/1/ – (In)finity
How is that finitude exceeds infinitude? Exceed is a purposefully sloppy word to choose, it exceeds infinitude in its use-value to put it in inappropriately Marxist terms. Douglas Adams may have explained it best:
“Arthur had a clear idea of what infinity looked like. It wasn’t infinity in fact. Infinity itself looks flat and uninteresting. Looking up into the night sky is looking into infinity-distance is incomprehensible and therefore meaningless. The chamber into which the aircar emerged was anything but infinite, it was just very very very big, so big that it gave the impression of infinity far better than infinity itself” (The Hitchhiker’s Guide to the Galaxy, p. 160).
A brief remark on Hegel is necessary here. In Being and Event Alain Badiou makes a very precise remark on Hegel and infinity: “Infinity becomes an internal reason of the finite itself, a simple attribute of experience in general, because it is a consequence of the regime of the one, of the between in which the thing resides, in the suture of its being-one and its being” (p. 163).
Infinity, as the ‘internal reason of the the finite itself’ seems to suggest the Hegelian concept of ‘bad infinity’ discussed in the The Science of Logic. This bad infinity is simply the finite repeated infinitely. Or to put it into Badiou’s terms “the infinite is merely the void in which the repetition of the finite operates” (p. 164). In this case the infinite becomes a void in which the finite ‘fills.’ Good infinity, which Hegel seems to dismiss as mathematical and beyond the material infinite.
Georg Cantor, one of the most pivotal figures in the development of mathematical set theory, discussed the difference between actual and potential infinity. Cantor’s mathematical intervention, showed that infinity was not some vague unreachable entity, but something that could be easily represented and defined mathematically.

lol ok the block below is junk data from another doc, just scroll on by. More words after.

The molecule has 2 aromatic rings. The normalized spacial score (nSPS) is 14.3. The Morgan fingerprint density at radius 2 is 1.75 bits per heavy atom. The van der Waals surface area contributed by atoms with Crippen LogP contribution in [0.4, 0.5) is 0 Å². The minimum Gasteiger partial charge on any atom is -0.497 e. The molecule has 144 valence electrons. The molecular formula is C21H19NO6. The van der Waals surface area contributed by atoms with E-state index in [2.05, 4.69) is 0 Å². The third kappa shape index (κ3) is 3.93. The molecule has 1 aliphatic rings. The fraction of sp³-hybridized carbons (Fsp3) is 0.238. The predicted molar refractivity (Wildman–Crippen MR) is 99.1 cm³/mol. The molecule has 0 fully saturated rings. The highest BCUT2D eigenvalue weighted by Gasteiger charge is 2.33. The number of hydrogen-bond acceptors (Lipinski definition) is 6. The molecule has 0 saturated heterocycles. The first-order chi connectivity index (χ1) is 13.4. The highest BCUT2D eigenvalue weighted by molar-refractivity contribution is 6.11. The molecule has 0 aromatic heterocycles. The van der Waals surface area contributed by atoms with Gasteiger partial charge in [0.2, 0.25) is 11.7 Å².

/2/ – Finitude’s transcendence
FWJ Schelling, one of those darling German idealists, argued that eternity was some how less than temporality.
In The Ages of the World Schelling, in a wondrous move, argues that the idea of will allows freedom in the finite world as a means of escaping the deadlock of Spinoza’s monism. Schelling sees the concept of eternity as an inert mass that only gains any kind of value by being ‘temporalized.’ (This seems analogous to Hegel’s view of universality, that only through the singular does the universal mean anything).
One might be tempted here to invoke Deleuze in response to show that his own concepts of time and space fit Schelling’s model. One of Deleuze’s arguments (which puts him close to Badiou) was that one cannot just assume difference between things since things located within the same genus have differences from one another. His conclusion was then to recognize how everything is grouped into categories and how everything exhibits internal difference. What is problematic though in reading Deleuze’s philosophy is how he argues towards a univocity of being, the One-all, in which change and difference operates through a kind of folding. It is on this point that Slavoj Žižek and Badiou point out how Deleuze falls back into monism, fatalism and does not give the subject its due justice.